Sky? More manhole cover horizons wide,
A lid pressing down upon soul or id –
Call it what you may. Ennui, a.k.a.
Nothing doing, is here (and how) to stay.

Dawn’s a misnomer. There weigh shades of grey
Beside which night appears a holiday;
If the earth’s turned bunker, hope’s a bat
Battering its brains against dank wall and slat;

Vast isobar after isobar,
Rain has taken us mass prisoner;
Spiderwebs spun from the troposphere
Then latch onto our hippocampus…

Bells all of a sudden do not ring but shriek,
Launching heavenward a furious clamour—
Think flibbertigibbet, think poltergeist—
Gibbering misplaced persons, nations gone bust—

Long hymnless funerals recurring: Like
Some despotic Sherpa Tensing had earmarked
My brainpan’s Neverest for a comeback,
Anguish plants there its flag of atrocious black.


Having it in for the town A to Z,
Rainuary tilts an oceanic urn:
Chill and gloom, poured down as if in return,
Twin mist-shrouded commuters, the centre’s dead.

Restlessly my cat patrols the parquet,
Scrawny mange-gnawn body seeking a litter;
Forgotten poet’s shade roams the gutter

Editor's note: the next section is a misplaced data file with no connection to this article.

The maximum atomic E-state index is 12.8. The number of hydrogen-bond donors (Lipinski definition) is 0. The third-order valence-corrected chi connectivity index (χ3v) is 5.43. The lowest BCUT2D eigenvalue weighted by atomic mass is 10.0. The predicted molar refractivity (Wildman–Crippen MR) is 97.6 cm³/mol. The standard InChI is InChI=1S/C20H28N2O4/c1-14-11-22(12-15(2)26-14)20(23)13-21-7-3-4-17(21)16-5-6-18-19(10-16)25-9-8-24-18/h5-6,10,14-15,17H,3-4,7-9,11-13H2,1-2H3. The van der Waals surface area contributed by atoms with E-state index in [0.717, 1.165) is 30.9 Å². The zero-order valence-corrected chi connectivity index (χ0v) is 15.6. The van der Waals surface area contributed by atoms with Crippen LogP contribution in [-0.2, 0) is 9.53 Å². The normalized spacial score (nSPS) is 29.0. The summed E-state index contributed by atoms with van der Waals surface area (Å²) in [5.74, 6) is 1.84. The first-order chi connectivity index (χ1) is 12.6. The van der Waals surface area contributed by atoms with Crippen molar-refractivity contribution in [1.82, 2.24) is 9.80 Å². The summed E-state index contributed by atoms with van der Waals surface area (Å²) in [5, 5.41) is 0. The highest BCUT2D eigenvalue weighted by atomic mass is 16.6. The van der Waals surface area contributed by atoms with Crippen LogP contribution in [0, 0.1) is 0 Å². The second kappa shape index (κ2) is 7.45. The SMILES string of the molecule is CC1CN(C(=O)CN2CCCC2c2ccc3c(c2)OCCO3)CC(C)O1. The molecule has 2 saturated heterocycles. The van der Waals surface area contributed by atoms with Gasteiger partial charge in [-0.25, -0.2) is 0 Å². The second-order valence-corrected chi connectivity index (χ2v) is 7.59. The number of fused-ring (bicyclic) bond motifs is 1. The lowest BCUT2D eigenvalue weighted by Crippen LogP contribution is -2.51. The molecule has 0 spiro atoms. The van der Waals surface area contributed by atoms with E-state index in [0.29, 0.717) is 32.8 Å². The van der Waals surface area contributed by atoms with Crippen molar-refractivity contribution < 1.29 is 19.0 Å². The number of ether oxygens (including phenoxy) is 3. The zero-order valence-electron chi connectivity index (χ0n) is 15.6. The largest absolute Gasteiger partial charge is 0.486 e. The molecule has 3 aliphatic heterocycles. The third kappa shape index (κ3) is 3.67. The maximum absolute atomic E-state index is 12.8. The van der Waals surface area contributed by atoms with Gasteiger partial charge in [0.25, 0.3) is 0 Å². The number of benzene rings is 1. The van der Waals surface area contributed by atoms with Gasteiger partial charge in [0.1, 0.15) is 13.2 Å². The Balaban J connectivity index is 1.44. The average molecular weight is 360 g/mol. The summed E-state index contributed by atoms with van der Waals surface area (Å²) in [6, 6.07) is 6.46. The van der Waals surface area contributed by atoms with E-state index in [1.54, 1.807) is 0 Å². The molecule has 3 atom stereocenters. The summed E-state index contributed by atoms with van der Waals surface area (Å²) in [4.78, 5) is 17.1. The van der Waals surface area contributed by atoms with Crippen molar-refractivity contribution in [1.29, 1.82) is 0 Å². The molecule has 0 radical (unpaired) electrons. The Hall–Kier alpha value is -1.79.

For acceptances that might’ve made his day.

The great bell groans, smokey log, falsetto,
Duets with grandfather clock struck by flu:
Afterplay is the name of the game and must

Inherited from some dropsical old maid,
Where darling knave of hearts and the queen of spades
Rake over affairs since come to dust.


Imagine being monarch of a rain-wracked clime,
Oligarch, yet impotent, old before your time,
Who, scorning mentor or consultant,
Grows bored with palace lions, loyal serpent.
Nothing diverts you, private jet, Ferraris,
Citizens dying in the square like flies.
Pet jester’s jokes and fables all fall flat
Before the stare of a semi-psychopath;
Lilied bed’s become a silk-decked tomb
Where court ladies, any ruler their groom,
Find neither lingerie nor perfume
To turn this premature skeleton on.
Wizards hired from Zurich, Bern and Bonn
Will never quite uproot the ingrown poison;
Roman bloodbaths just like History orders,
Tired tyrants’ tonic across epochs and borders,
Cannot warm this moribund has-been,
Through his veins Lethe flowing cold and green.



Martin Bennett lives in Rome where he teaches and proofreads at the University of Tor Vergata while contributing occasional articles to Wanted in Rome. His poems have appeared in Stand, Poetry Ireland, Descant, The Independent and elsewhere. He was the 2013 winner of the John Clare Poetry Prize.